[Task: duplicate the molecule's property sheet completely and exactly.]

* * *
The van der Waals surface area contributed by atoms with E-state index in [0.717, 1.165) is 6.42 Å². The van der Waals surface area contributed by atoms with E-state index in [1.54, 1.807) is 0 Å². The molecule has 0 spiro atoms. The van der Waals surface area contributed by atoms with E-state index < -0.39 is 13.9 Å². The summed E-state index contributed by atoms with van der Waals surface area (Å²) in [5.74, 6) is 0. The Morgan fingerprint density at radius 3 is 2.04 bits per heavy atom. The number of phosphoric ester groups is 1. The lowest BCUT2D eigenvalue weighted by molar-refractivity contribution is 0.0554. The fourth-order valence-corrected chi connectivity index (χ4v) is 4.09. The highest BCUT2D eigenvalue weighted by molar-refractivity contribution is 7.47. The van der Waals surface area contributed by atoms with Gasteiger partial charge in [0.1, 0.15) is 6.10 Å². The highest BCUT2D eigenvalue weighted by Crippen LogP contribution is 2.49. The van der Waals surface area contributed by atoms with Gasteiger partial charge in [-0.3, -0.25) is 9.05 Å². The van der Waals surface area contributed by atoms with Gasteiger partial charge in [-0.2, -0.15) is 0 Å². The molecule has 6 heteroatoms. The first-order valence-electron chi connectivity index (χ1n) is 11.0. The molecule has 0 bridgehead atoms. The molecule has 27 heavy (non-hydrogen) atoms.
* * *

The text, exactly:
The van der Waals surface area contributed by atoms with E-state index in [0.717, 1.165) is 6.42 Å². The van der Waals surface area contributed by atoms with E-state index in [1.54, 1.807) is 0 Å². The molecule has 0 spiro atoms. The van der Waals surface area contributed by atoms with E-state index < -0.39 is 13.9 Å². The summed E-state index contributed by atoms with van der Waals surface area (Å²) in [5.74, 6) is 0. The Morgan fingerprint density at radius 3 is 2.04 bits per heavy atom. The number of phosphoric ester groups is 1. The lowest BCUT2D eigenvalue weighted by molar-refractivity contribution is 0.0554. The fourth-order valence-corrected chi connectivity index (χ4v) is 4.09. The highest BCUT2D eigenvalue weighted by molar-refractivity contribution is 7.47. The van der Waals surface area contributed by atoms with Gasteiger partial charge in [0.1, 0.15) is 6.10 Å². The highest BCUT2D eigenvalue weighted by Crippen LogP contribution is 2.49. The van der Waals surface area contributed by atoms with Gasteiger partial charge in [-0.3, -0.25) is 9.05 Å². The van der Waals surface area contributed by atoms with Gasteiger partial charge in [-0.2, -0.15) is 0 Å². The molecule has 6 heteroatoms. The first-order valence-electron chi connectivity index (χ1n) is 11.0. The molecule has 0 bridgehead atoms. The molecule has 27 heavy (non-hydrogen) atoms.